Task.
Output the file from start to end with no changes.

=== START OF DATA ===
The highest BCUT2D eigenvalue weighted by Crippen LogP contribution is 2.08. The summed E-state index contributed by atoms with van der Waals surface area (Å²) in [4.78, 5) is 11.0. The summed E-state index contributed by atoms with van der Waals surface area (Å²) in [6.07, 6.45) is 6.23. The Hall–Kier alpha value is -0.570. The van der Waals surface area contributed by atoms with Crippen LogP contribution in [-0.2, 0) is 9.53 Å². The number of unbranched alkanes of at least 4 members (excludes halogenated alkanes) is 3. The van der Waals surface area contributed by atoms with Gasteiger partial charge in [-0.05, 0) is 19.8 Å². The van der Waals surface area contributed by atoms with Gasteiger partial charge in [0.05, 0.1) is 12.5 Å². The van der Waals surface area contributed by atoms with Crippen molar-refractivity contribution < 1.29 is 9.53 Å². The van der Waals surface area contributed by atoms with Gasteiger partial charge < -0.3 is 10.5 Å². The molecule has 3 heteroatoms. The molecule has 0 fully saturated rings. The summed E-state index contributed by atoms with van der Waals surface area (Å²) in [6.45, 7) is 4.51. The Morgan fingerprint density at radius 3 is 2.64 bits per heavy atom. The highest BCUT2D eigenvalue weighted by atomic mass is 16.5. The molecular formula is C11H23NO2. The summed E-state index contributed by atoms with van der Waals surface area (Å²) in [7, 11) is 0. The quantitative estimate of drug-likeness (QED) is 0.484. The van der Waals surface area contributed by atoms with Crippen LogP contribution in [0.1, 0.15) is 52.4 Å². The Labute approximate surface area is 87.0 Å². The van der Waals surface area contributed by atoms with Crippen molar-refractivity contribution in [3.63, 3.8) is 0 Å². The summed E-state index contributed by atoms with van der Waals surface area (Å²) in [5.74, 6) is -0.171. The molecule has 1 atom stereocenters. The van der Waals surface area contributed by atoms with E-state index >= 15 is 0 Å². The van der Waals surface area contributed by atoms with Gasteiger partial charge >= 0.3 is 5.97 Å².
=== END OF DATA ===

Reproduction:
The highest BCUT2D eigenvalue weighted by Crippen LogP contribution is 2.08. The summed E-state index contributed by atoms with van der Waals surface area (Å²) in [4.78, 5) is 11.0. The summed E-state index contributed by atoms with van der Waals surface area (Å²) in [6.07, 6.45) is 6.23. The Hall–Kier alpha value is -0.570. The van der Waals surface area contributed by atoms with Crippen LogP contribution in [-0.2, 0) is 9.53 Å². The number of unbranched alkanes of at least 4 members (excludes halogenated alkanes) is 3. The van der Waals surface area contributed by atoms with Gasteiger partial charge in [-0.05, 0) is 19.8 Å². The van der Waals surface area contributed by atoms with Gasteiger partial charge in [0.05, 0.1) is 12.5 Å². The van der Waals surface area contributed by atoms with Crippen molar-refractivity contribution < 1.29 is 9.53 Å². The van der Waals surface area contributed by atoms with Gasteiger partial charge < -0.3 is 10.5 Å². The molecule has 3 heteroatoms. The molecule has 0 fully saturated rings. The summed E-state index contributed by atoms with van der Waals surface area (Å²) in [6.45, 7) is 4.51. The Morgan fingerprint density at radius 3 is 2.64 bits per heavy atom. The highest BCUT2D eigenvalue weighted by atomic mass is 16.5. The molecular formula is C11H23NO2. The summed E-state index contributed by atoms with van der Waals surface area (Å²) in [7, 11) is 0. The quantitative estimate of drug-likeness (QED) is 0.484. The van der Waals surface area contributed by atoms with Crippen LogP contribution in [0.1, 0.15) is 52.4 Å². The Labute approximate surface area is 87.0 Å². The van der Waals surface area contributed by atoms with Crippen molar-refractivity contribution in [3.63, 3.8) is 0 Å². The summed E-state index contributed by atoms with van der Waals surface area (Å²) in [5.74, 6) is -0.171. The molecule has 1 atom stereocenters. The van der Waals surface area contributed by atoms with E-state index >= 15 is 0 Å². The van der Waals surface area contributed by atoms with Gasteiger partial charge >= 0.3 is 5.97 Å².